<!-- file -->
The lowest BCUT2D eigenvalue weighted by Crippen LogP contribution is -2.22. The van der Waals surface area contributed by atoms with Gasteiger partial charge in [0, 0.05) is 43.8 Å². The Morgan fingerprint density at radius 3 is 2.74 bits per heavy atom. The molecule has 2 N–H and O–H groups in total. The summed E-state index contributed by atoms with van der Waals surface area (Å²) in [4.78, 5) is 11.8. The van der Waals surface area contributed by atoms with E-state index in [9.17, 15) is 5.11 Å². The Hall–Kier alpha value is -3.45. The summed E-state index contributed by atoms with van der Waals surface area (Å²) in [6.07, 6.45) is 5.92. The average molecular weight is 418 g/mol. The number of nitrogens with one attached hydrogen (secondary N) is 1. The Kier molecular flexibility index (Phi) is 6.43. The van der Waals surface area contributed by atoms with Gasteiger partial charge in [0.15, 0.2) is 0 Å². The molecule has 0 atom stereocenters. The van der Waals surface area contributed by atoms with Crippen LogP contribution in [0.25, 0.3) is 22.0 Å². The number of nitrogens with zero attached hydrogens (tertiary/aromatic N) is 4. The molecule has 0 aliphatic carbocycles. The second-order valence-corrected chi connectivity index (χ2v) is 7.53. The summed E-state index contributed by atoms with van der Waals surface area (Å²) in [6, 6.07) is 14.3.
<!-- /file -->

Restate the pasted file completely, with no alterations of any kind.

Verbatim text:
The lowest BCUT2D eigenvalue weighted by Crippen LogP contribution is -2.22. The van der Waals surface area contributed by atoms with Gasteiger partial charge in [0, 0.05) is 43.8 Å². The Morgan fingerprint density at radius 3 is 2.74 bits per heavy atom. The molecule has 2 N–H and O–H groups in total. The summed E-state index contributed by atoms with van der Waals surface area (Å²) in [4.78, 5) is 11.8. The van der Waals surface area contributed by atoms with E-state index in [9.17, 15) is 5.11 Å². The Hall–Kier alpha value is -3.45. The summed E-state index contributed by atoms with van der Waals surface area (Å²) in [6.07, 6.45) is 5.92. The average molecular weight is 418 g/mol. The number of nitrogens with one attached hydrogen (secondary N) is 1. The Kier molecular flexibility index (Phi) is 6.43. The van der Waals surface area contributed by atoms with Gasteiger partial charge in [0.15, 0.2) is 0 Å². The molecule has 0 atom stereocenters. The van der Waals surface area contributed by atoms with Crippen LogP contribution in [0.25, 0.3) is 22.0 Å². The number of nitrogens with zero attached hydrogens (tertiary/aromatic N) is 4. The molecule has 0 aliphatic carbocycles. The second-order valence-corrected chi connectivity index (χ2v) is 7.53. The summed E-state index contributed by atoms with van der Waals surface area (Å²) in [6, 6.07) is 14.3.